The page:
Wednesday, August 17, 2016

ABC Radio Sidney's program Self Improvement devotes its time today to Charlotte Brontë:
Are you one of our regular students for Self Improvement Wednesday? Each week, you get to learn something new.
Your lesson this week is English novelist and poet Charlotte Brontë two hundred years after her birth.
Most famous for her novels Jane Eyre and Villette, Charlotte Brontë of course comes from a family of writers. Take a listen to the story of her life.
Your teacher is Susannah Fullerton, literary lecturer.
The Scotsman reviews positively (4 out of 5 stars) the Jane Eyre. An autobiography production at the Edinburgh Fringe Festival:
Brilliantly performed by Rebecca Vaughan, Elton Townend Jones’ adaptation might be stripped back, but it doesn’t lose any of the atmosphere, warmth and sparkling chemistry of Jane’s tumultuous relationship with Mr Rochester. However, it also gives us what some lesser adaptations can miss – Jane’s astute perspective on the constraints of life as a woman two centuries ago. (Sally Stott) 
The other Brontë-related event at the Festival, Madwomen in the Attic is also getting good reviews such as in Edfringe Review. The production has also been nominated for an Eddie award.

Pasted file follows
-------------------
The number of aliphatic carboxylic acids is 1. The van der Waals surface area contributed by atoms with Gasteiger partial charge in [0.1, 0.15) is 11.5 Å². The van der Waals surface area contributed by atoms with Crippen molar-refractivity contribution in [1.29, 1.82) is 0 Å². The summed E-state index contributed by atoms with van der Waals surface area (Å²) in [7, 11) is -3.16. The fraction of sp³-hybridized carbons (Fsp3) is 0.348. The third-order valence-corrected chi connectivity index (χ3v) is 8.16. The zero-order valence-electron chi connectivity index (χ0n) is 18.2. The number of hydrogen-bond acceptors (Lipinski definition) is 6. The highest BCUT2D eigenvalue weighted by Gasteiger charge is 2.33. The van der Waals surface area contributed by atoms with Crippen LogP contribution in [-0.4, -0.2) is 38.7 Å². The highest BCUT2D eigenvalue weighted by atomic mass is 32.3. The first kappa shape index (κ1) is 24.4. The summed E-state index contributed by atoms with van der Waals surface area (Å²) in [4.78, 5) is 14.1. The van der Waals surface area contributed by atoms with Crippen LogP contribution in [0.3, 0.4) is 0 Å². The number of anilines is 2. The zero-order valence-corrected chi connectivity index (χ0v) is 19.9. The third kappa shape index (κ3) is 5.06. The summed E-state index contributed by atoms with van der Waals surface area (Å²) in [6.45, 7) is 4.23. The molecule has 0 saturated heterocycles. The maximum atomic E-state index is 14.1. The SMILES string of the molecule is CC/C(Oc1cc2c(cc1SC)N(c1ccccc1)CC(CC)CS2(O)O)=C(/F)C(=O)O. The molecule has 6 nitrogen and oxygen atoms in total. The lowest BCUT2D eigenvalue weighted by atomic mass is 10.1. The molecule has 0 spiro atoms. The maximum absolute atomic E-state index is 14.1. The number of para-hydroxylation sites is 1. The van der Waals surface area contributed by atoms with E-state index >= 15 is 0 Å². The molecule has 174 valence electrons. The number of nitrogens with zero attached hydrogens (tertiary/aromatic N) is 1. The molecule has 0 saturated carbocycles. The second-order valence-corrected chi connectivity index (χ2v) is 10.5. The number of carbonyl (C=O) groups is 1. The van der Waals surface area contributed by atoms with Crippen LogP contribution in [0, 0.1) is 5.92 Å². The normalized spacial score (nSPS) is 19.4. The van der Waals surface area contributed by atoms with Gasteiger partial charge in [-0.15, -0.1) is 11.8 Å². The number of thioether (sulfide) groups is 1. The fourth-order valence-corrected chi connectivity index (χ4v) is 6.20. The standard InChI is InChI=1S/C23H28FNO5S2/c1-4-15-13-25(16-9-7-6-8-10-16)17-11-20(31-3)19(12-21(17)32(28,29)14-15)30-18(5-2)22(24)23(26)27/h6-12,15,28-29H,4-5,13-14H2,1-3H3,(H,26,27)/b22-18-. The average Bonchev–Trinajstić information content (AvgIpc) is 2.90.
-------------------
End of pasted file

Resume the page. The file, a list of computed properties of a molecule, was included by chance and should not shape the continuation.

Glasgow Daily Times tells about the students of the Gatton Academy study trip to England:
After this study abroad, our students have a newfound appreciation for Shakespeare after seeing The Taming of the Shrew at The Globe Theatre, understand after visiting Newstead Abbey why Lord Byron was considered the world’s first person to have rock-star status, and understand Heathcliff better because they walked across the same moors that influenced Emily Brontë as she wrote Wuthering Heights.
The Guardian on sequels of Pride and Prejudice and derivatives in general:
This won’t, I promise, become a rant about derivative spin-offs. Re-imagining classic novels from the point of view of minor characters can produce fascinating new insights: Jean Rhys’s Wide Sargasso Sea, JM Coetzee’s Foe, Jane Smiley’s A Thousand Acres, Sena Jeter Naslund’s Ahab’s Wife and Tom Stoppard’s Rosencrantz and Guildenstern Are Dead are just a few that spring to mind. (Charlotte Jones)
Does our current idea of love need revision? New York Times tries to find an answer: